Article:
Obama warns on US military sexual assaults

Silhouette of US army soldiers in combat gear Military leaders will be forced to change the culture within their ranks, officials say

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President Barack Obama has said sexual harassment and assault will not be tolerated in the US military.

His spoke as figures showed reported sexual assaults in the US military rose from 3,192 to 3,374 in 2012.

But as many attacks go unreported, officials estimate the total number of sexual assaults stands at 26,000, up from 19,000 last year.

It comes after the officer tasked with stopping sexual crimes in the US Air Force was charged with sexual battery.

Lt Col Jeff Krusinski, 41, was arrested on Sunday accused of grabbing a woman's breasts and buttocks in a car park in Virginia, police said.

The Air Force has been criticised after a slew of sexual assault cases at its main training centre in Texas.

'Not acceptable'

"If we find out that somebody is engaging in that stuff they have got to be held accountable, court martialled, fired, dishonorably discharged. It is not acceptable. Period," Mr Obama said at the White House on Tuesday.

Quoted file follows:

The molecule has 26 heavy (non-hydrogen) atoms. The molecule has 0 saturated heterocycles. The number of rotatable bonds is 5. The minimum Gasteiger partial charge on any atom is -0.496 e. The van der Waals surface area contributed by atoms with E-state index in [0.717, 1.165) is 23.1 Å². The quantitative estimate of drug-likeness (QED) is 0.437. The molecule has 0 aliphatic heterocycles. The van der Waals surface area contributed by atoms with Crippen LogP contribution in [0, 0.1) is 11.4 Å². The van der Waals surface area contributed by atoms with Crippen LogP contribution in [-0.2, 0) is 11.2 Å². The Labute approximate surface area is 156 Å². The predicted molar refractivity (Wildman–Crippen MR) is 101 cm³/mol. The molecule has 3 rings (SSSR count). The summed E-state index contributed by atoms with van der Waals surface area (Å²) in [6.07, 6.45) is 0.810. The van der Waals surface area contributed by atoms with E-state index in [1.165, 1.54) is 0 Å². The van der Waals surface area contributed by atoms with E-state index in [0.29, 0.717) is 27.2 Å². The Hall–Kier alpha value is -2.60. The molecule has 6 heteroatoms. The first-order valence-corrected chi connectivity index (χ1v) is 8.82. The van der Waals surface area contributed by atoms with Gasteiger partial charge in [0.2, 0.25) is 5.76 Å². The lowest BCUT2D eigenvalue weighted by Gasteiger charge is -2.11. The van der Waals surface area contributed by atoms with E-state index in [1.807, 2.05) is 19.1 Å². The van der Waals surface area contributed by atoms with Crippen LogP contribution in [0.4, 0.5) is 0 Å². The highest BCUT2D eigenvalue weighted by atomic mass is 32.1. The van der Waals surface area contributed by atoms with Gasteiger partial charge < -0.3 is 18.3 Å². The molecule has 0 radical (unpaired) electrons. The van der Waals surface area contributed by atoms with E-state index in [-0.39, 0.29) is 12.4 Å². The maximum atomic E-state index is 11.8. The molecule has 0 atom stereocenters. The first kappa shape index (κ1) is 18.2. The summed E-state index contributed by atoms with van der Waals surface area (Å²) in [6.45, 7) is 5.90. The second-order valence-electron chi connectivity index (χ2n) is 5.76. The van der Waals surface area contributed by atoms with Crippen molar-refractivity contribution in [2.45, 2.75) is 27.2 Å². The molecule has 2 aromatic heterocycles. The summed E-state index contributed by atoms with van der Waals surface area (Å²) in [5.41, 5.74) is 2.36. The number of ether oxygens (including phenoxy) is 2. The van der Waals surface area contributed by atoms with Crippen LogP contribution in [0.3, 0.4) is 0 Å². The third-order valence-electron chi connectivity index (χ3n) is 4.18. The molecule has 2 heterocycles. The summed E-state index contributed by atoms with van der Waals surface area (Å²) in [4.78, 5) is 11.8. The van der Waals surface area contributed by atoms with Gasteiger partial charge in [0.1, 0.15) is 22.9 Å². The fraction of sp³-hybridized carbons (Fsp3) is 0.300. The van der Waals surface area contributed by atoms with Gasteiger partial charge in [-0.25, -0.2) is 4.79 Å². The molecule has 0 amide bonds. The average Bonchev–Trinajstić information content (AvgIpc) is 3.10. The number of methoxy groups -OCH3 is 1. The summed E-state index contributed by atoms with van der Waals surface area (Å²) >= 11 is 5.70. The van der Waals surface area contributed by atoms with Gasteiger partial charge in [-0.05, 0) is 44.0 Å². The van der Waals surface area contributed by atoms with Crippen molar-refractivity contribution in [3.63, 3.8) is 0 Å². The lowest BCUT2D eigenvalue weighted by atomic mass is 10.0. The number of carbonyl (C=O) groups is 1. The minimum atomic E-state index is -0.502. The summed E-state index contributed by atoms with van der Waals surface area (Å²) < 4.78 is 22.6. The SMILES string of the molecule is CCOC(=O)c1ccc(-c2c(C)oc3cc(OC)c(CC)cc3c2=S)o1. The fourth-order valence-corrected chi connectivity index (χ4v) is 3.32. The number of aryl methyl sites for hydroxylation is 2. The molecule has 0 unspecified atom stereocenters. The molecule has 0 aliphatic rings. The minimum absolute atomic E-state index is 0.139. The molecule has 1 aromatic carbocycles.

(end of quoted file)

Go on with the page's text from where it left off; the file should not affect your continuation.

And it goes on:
He said he had spoken directly to Defence Secretary Chuck Hagel on Tuesday about the need to "exponentially step up our game" in addressing the matter.

The Pentagon study on sexual harassment and assaults, released on Tuesday, was based on anonymous surveys.

It will be followed by a series of measures to tackle abuse, the news agency AP reported.

Government officials want to make officers more accountable for what happens under their command, it said.

"Sexual assault is a crime that is incompatible with military service and has no place in this department," said the US defence secretary.

"The DoD needs to be a national leader in combating sexual assault and we will establish an environment of dignity and respect, where sexual assault is not tolerated, condoned, or ignored."

Air Force officials told US media that Lt Col Krusinski had been removed from his post following reports of the arrest.

The chairman of the Senate Armed Services Committee, Carl Levin, said the case showed how far the defence department still had to go in addressing the problem of sexual crimes in the military.

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